“Unsa diay pangalan ninyo, Noy?” we ask the two boatmen assigned to us.
“Panny.” ,the Captain replies.
“Marly.”, the other answers.
Panny and Marly. The duo sounded like characters straight from a comedy skit that we silently decide to call them just “Noy” from there on.
If only Apo Island was met with a silence demanding of its dignity. If only there were Gregorian chants illuminating the awe of an island that greets visitors with 20-foot rock formations like a hand extending a Hello. Instead, it was met with the whirring sound of the motor and the splash of choppy waters that as soon as arrival broke off our boat’s rigger.
“Makauli pa mi ani, Noy?”, we ask the Captain jokingly. The island was a mere 20 to 30 minute ride from the shores of Zamboanguita but the growing swell of its waters made it look more isolated from the rest.
“Naanad na mi ana, Ma’am, oi. Parte ra na sa among panginabuhi., he answers all too seriously.
Part of the beauty and crux of isolation is the predictability by which way of life is measured. Even something as unpredictable as weather can be prepared for. And for those who visit the singularity of this life, you are almost always sure of what you want to do, which part you’d want to go to and mostly, what romantic notion you want to buy into, part of the lure of travel, really. In Apo Island’s case, the choice was apparent, so applauded has its reputation been as a successful community-based marine sanctuary.
“It’s Closed.”, the guide tells us. Oh.
Seniang and Sendong has damaged most of the island’s corals and many of its land resources. As biology would tell you, even plants flooded with water do not grow as easily. If lucky, the guide says, revival is expected in a span of two years, sad news for those who only have a span of two hours. But again with islands, any tyranny of unpredictability can be prepared for.
Sea turtles, the guide baits, are found by the hundreds in these waters, as worthy a sight as the sanctuary itself. Of course, he puts in, tourists are not used to looking for them in their natural habitat, so a few Hundreds should also be added to make use of those whose eyes have built- in goggles. We decline, counting on the substantial odds of what he claims as “hundreds”.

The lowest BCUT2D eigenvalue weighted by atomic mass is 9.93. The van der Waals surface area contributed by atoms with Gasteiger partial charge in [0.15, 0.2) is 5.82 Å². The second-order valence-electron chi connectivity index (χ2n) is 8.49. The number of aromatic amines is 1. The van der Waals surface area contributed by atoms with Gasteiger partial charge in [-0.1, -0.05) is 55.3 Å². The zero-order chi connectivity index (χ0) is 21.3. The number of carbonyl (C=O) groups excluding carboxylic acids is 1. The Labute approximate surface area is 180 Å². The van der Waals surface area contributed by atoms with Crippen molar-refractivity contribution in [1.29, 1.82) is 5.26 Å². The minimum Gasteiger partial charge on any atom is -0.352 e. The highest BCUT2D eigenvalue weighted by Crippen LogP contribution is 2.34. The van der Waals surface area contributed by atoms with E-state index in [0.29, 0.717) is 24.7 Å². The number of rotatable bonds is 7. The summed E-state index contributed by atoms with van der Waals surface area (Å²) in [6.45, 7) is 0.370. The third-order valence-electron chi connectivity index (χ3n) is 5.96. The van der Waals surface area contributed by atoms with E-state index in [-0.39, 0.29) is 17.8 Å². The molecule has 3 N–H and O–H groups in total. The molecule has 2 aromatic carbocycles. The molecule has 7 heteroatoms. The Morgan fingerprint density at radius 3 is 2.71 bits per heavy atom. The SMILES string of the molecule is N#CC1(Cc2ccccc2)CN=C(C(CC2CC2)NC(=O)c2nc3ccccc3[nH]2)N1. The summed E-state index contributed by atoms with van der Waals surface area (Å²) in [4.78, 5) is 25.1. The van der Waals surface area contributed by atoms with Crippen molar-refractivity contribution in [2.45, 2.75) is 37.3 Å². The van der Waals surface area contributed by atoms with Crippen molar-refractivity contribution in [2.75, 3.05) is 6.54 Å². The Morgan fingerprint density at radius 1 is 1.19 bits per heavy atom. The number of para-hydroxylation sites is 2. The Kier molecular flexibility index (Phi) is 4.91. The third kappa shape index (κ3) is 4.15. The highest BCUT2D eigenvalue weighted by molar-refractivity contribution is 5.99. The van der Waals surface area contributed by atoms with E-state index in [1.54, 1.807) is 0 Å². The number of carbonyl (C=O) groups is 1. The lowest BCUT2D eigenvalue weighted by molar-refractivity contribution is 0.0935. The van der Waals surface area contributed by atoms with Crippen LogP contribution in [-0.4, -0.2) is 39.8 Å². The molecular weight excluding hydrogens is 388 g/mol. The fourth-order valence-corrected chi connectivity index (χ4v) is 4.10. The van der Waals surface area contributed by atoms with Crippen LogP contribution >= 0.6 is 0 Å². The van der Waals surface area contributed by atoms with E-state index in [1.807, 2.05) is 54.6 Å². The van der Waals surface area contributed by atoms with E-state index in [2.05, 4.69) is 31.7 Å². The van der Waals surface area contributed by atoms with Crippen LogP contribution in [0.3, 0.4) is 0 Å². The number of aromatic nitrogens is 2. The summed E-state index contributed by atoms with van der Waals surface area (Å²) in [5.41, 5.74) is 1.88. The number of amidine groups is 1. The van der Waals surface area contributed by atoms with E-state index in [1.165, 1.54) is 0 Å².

We found one.
It’s the weather, he justifies. Turtles swim off to calmer waters with ebb and flow like this. When they stay near the shore, they risk feeling the strength of the current. That lone turtle, we followed him to deeper waters until he too, swam farther away.
Lest the poignancy of such comes in, Chai, our marine biologist companion pipes out “I saw a sea snake!”, the ideal remark directed to an ophidiophobe. Black and white banded sea snakes are deadly, but marine biologists succumb to selective retention when excited.
“And look at this!”, she adds, a twinkle in her eye, as she plops a black phallic-like slug in my hand. A sea cucumber, she corrects. I hand it back immediately.
“Forget your worries for a while, will you?”, she asks amusingly, as if forgetting were a matter of choice.
She points here and there to dead corals, to live ones, to the difference that separates life from death; to everything that makes the home she calls sea so much more interesting to those without gills. Never mind that knees were scraped, elbows bumped and stomachs were bruised throughout. Marine life, it seems, thrives on the jagged. Comfort is not always an advantage.
“Don’t hurt them.” the marine biologist admonishes when striding over corals, a difficult task considering waves lash at every solid mass that resists, especially bodies.
By the time we finish, the sky had turned into a shapeless shift of grays.
“Naa mo nakitan, ‘day? (Did you find anything?)”, the guide asks with a snicker.
From the shoreline, the sea is a fabric of waves and foam. It crashes into the jagged rocks as if to smoothen a wrinkle. The guide hears the unasked question.
“Ang angay ana, ‘day, kalimtan ra ninyo inyong kahadlok. Kalimti ra gud inyong kakulba. Huna-hunaa lang nagdula mo. Nya saligi ang inyong kapitan o kung dili man, saligi ang Ginoo.” (You need to forget about your fears. Forget about your nervousness. And trust in your Captain, or else, trust the Lord.)